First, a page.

Urban Water Quality: Stereotypical Solutions May Not Always be the Answer
Goonetilleke, Ashantha, Thomas, Evan C., Herngren, Lars F., Ginn, Simon P., & Gilbert, Dale (2004) Urban Water Quality: Stereotypical Solutions May Not Always be the Answer. In International Conference on Water Sensitive Urban Design; WSUD 2004 - Cities as Catchments, 21-25 November 2004, Hilton Hotel, Adelaide, South Australia.
This paper discusses the outcomes of a research project which involved an in-depth investigation of pollutant wash-off by analysing the hydrological and water quality data from six areas having different land uses, in order to correlate urban form to water quality. The three main catchments selected were characterised by differing forms of land development and housing density; ranging from predominantly forested, to rural acreage-residential and forest to mixed urban development. Additionally, three smaller subcatchments within the urban catchment were identified for more detailed investigations into effects of increasing urban density on water quality. The data derived were initially analysed using univariate statistical methods to obtain an insight into the trends and patterns of variations in water quality. Subsequently multivariate ‘chemometric’ techniques were applied to identify linkages between various parameters and their correlation with land use.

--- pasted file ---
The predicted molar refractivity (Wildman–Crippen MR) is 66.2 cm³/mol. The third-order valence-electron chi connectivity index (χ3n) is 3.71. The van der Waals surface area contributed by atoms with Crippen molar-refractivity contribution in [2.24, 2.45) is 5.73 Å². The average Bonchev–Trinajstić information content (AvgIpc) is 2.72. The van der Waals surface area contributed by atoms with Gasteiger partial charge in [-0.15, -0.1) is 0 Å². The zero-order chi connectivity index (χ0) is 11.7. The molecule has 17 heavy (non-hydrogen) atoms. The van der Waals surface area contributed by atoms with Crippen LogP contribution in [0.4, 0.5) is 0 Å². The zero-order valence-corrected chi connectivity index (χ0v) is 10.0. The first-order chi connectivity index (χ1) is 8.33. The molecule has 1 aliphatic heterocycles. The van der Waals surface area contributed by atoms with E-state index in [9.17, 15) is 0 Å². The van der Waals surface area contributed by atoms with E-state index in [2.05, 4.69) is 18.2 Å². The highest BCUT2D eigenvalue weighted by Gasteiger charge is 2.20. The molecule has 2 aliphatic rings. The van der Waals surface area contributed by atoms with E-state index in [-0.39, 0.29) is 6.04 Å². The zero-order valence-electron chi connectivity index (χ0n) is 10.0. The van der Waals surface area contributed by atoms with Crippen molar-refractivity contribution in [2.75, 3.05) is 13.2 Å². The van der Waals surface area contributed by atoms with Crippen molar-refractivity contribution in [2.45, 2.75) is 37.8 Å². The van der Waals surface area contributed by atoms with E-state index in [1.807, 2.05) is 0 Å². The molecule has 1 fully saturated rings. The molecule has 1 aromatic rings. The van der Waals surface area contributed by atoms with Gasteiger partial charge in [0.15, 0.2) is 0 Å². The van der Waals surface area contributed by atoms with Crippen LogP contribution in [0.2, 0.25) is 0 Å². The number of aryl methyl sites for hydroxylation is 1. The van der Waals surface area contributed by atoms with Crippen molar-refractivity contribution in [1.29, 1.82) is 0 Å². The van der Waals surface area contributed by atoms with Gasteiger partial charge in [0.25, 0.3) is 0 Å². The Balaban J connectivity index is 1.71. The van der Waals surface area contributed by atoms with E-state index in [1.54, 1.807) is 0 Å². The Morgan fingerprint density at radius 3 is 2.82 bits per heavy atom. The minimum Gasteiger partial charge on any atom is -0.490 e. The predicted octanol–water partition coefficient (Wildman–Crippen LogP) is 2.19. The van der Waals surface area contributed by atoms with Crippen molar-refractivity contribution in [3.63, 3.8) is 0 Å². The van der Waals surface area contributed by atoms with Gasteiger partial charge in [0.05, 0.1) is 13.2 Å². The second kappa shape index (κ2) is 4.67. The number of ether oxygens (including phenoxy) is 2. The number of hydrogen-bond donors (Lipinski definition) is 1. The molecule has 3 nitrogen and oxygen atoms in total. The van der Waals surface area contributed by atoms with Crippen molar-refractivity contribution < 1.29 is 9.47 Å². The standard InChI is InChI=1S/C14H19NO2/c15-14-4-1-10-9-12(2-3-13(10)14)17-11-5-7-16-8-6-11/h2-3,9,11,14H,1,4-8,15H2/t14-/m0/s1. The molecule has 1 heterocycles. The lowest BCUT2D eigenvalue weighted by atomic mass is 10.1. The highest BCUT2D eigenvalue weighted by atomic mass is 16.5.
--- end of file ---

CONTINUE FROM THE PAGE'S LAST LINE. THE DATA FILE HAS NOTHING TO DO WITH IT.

The outcomes from the study bring into question a number of fundamental concepts routinely accepted in stormwater quality management. A significant fraction of the pollution was in dissolved form, hence it is more bio-available and is therefore more likely to cause pollution in receiving waters. It could well be that this condition is linked to the climatic and rainfall conditions experienced in the study region. This would mean that the effectiveness of structural measures would not be universal and stereotypical solutions will not always prove adequate.
These findings underline the need to move beyond the dependency on customary structural measures and end-of-pipe solutions and the key role that urban planning can play in safeguarding urban water environments. The univariate and multivariate statistical data analysis undertaken found that among the different urban forms, stormwater runoff from the area with detached housing in large suburban blocks exhibited the highest concentration and variability of pollutants. This was based on the concentration of various pollutants, their high variability and physico-chemical form. Rural residential on large blocks were only marginally better. It could be concluded that in terms of safeguarding water quality, high density residential development which results in a relatively smaller footprint should be the preferred option.
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